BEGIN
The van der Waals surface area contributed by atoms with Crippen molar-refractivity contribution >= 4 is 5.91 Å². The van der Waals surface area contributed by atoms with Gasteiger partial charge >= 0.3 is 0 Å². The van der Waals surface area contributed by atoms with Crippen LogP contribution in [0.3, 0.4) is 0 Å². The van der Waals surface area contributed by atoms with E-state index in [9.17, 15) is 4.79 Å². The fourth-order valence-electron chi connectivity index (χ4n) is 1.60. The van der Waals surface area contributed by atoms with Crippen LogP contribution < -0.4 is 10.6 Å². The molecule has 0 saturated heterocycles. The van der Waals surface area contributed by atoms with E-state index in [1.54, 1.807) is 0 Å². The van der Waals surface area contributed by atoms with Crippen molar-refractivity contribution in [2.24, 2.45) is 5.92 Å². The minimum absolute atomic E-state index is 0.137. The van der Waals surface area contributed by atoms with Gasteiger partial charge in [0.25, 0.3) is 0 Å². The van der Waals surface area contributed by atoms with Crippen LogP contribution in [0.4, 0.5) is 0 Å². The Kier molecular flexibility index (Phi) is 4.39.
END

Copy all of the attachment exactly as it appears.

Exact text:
The van der Waals surface area contributed by atoms with Crippen molar-refractivity contribution >= 4 is 5.91 Å². The van der Waals surface area contributed by atoms with Gasteiger partial charge >= 0.3 is 0 Å². The van der Waals surface area contributed by atoms with Crippen LogP contribution in [0.3, 0.4) is 0 Å². The van der Waals surface area contributed by atoms with E-state index in [9.17, 15) is 4.79 Å². The fourth-order valence-electron chi connectivity index (χ4n) is 1.60. The van der Waals surface area contributed by atoms with Crippen LogP contribution < -0.4 is 10.6 Å². The molecule has 0 saturated heterocycles. The van der Waals surface area contributed by atoms with E-state index in [1.54, 1.807) is 0 Å². The van der Waals surface area contributed by atoms with Crippen molar-refractivity contribution in [2.24, 2.45) is 5.92 Å². The minimum absolute atomic E-state index is 0.137. The van der Waals surface area contributed by atoms with Gasteiger partial charge in [0.25, 0.3) is 0 Å². The van der Waals surface area contributed by atoms with Crippen LogP contribution in [0.4, 0.5) is 0 Å². The Kier molecular flexibility index (Phi) is 4.39.